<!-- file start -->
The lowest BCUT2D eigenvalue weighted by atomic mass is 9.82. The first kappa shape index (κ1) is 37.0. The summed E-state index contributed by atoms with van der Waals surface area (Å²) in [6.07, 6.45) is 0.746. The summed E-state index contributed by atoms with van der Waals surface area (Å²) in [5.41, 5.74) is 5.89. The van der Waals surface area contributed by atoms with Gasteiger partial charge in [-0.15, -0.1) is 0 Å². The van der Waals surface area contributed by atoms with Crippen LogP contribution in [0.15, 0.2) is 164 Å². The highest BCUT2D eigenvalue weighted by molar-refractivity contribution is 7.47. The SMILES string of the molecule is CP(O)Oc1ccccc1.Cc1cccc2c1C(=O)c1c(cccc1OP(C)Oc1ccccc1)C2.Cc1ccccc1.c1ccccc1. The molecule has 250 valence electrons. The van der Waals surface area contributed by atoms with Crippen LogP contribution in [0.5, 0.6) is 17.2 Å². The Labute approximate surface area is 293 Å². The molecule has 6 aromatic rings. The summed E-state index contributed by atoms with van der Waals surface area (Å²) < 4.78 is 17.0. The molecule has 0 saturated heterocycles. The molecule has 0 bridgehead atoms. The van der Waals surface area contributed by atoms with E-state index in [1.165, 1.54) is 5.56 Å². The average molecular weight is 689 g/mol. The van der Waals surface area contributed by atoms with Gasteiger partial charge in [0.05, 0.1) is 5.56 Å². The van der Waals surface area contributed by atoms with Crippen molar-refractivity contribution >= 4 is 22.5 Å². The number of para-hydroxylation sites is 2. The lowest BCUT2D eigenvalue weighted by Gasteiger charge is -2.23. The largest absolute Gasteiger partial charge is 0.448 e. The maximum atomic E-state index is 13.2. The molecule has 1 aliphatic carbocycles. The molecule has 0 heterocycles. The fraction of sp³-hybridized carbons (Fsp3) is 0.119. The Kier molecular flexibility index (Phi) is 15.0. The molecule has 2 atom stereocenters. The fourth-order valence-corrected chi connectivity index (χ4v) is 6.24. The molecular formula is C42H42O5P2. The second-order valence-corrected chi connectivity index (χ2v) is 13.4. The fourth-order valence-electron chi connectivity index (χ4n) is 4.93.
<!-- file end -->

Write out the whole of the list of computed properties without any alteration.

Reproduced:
The lowest BCUT2D eigenvalue weighted by atomic mass is 9.82. The first kappa shape index (κ1) is 37.0. The summed E-state index contributed by atoms with van der Waals surface area (Å²) in [6.07, 6.45) is 0.746. The summed E-state index contributed by atoms with van der Waals surface area (Å²) in [5.41, 5.74) is 5.89. The van der Waals surface area contributed by atoms with Gasteiger partial charge in [-0.15, -0.1) is 0 Å². The van der Waals surface area contributed by atoms with Crippen LogP contribution in [0.15, 0.2) is 164 Å². The highest BCUT2D eigenvalue weighted by molar-refractivity contribution is 7.47. The SMILES string of the molecule is CP(O)Oc1ccccc1.Cc1cccc2c1C(=O)c1c(cccc1OP(C)Oc1ccccc1)C2.Cc1ccccc1.c1ccccc1. The molecule has 250 valence electrons. The van der Waals surface area contributed by atoms with Crippen LogP contribution in [0.5, 0.6) is 17.2 Å². The Labute approximate surface area is 293 Å². The molecule has 6 aromatic rings. The summed E-state index contributed by atoms with van der Waals surface area (Å²) < 4.78 is 17.0. The molecule has 0 saturated heterocycles. The molecule has 0 bridgehead atoms. The van der Waals surface area contributed by atoms with E-state index in [1.165, 1.54) is 5.56 Å². The average molecular weight is 689 g/mol. The van der Waals surface area contributed by atoms with Gasteiger partial charge in [0.05, 0.1) is 5.56 Å². The van der Waals surface area contributed by atoms with Crippen molar-refractivity contribution >= 4 is 22.5 Å². The number of para-hydroxylation sites is 2. The lowest BCUT2D eigenvalue weighted by Gasteiger charge is -2.23. The largest absolute Gasteiger partial charge is 0.448 e. The maximum atomic E-state index is 13.2. The molecule has 1 aliphatic carbocycles. The molecule has 0 heterocycles. The fraction of sp³-hybridized carbons (Fsp3) is 0.119. The Kier molecular flexibility index (Phi) is 15.0. The molecule has 2 atom stereocenters. The fourth-order valence-corrected chi connectivity index (χ4v) is 6.24. The molecular formula is C42H42O5P2. The second-order valence-corrected chi connectivity index (χ2v) is 13.4. The fourth-order valence-electron chi connectivity index (χ4n) is 4.93.